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Blood Coagul Fibrinolysis. 2007 Sep;18(6):565-70.

Successful emergency reversal of phenprocoumon anticoagulation with prothrombin complex concentrate: a prospective clinical study.

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  • 1Klinikum rechts der Isar, II. Medizinische Klinik, Technische Universit√§t M√ľnchen, Munich, Germany.

Abstract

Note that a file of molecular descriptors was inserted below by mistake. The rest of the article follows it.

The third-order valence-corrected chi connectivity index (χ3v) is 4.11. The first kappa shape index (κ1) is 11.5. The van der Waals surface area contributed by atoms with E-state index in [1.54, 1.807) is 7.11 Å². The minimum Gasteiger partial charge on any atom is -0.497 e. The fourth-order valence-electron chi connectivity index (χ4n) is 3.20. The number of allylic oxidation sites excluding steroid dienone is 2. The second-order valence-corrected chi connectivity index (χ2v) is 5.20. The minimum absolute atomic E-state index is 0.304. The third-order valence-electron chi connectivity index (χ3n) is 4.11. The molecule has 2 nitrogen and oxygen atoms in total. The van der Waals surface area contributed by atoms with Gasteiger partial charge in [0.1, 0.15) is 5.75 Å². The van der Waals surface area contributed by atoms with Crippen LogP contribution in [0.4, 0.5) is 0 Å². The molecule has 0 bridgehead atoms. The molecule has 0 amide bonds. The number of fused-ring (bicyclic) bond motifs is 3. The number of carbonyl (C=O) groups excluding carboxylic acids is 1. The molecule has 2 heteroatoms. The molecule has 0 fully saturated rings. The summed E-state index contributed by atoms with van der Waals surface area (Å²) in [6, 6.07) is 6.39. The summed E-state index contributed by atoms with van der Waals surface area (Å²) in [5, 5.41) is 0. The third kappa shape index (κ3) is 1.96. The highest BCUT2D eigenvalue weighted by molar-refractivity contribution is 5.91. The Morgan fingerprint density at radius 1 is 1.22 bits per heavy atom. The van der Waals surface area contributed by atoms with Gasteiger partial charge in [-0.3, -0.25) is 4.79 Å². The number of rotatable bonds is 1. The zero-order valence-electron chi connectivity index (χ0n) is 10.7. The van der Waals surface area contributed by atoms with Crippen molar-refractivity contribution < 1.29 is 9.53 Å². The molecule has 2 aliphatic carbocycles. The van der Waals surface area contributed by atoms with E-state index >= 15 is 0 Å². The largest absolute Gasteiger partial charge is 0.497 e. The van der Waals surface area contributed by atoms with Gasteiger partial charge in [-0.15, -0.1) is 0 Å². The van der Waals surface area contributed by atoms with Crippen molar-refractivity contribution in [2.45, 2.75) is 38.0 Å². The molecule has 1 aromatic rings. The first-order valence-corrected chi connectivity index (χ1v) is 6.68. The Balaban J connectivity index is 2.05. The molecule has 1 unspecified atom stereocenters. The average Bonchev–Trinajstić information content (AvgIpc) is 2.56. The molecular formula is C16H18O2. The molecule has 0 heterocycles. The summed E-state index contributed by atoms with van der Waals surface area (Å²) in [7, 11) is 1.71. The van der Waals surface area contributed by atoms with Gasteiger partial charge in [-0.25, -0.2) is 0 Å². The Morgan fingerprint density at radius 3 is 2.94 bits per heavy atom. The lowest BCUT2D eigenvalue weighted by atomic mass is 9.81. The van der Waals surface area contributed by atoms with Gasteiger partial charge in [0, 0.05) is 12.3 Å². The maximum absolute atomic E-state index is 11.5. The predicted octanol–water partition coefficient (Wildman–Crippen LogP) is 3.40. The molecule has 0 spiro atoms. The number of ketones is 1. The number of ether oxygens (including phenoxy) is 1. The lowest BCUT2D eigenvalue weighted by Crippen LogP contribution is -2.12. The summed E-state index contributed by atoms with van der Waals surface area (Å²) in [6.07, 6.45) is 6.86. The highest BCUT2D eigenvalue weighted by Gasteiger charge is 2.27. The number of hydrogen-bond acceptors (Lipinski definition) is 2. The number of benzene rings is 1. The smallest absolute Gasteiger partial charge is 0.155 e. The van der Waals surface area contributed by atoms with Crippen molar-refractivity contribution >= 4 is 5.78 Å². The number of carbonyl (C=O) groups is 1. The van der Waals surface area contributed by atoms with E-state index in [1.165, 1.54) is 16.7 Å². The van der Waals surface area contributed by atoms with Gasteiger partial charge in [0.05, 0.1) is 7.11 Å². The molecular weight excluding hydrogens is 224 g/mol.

The present prospective study was designed to evaluate the effectiveness and safety of prothrombin complex concentrate (PCC) for emergency reversal of oral anticoagulation with phenprocoumon, a long-acting coumarin. Patients were eligible for study entry if they required emergency reversal of phenprocoumon anticoagulation because they needed invasive surgical or diagnostic procedures or were actively bleeding. Patients received one or more infusions of pasteurized nanofiltered PCC (Beriplex P/N). Primary study endpoints were changes in International Normalized Ratio, Quick value, factors II, VII, IX and X, and protein C 10, 30 and 60 min following PCC infusion. Eight adult patients were enrolled, seven requiring urgent invasive procedures and one experiencing intracranial bleeding. In the first infusion, patients received a median 3600 IU PCC at median infusion rate 17.0 ml/min. Mean (SD) baseline International Normalized Ratio was 3.4 (1.2). The International Normalized Ratio 10 min after PCC infusion declined to 1.3 or less in seven of eight patients and to 1.4 in one patient. After PCC infusion, the Quick value increased by a mean of 57% [confidence interval (CI), 45-69%], circulating factor II concentration by 85% (CI, 68-103%), factor VII by 51% (CI, 40-62%), factor IX by 61% (CI, 47-76%), factor X by 115% (CI, 95-135%) and protein C by 100% (CI, 82-117%). Clinical effectiveness of PCC treatment was rated 'very good' in seven patients and 'satisfactory' in one. No thromboembolic or other adverse events occurred. PCC treatment rapidly, effectively and safely reversed phenprocoumon anticoagulation in patients undergoing urgent invasive procedures or actively bleeding.

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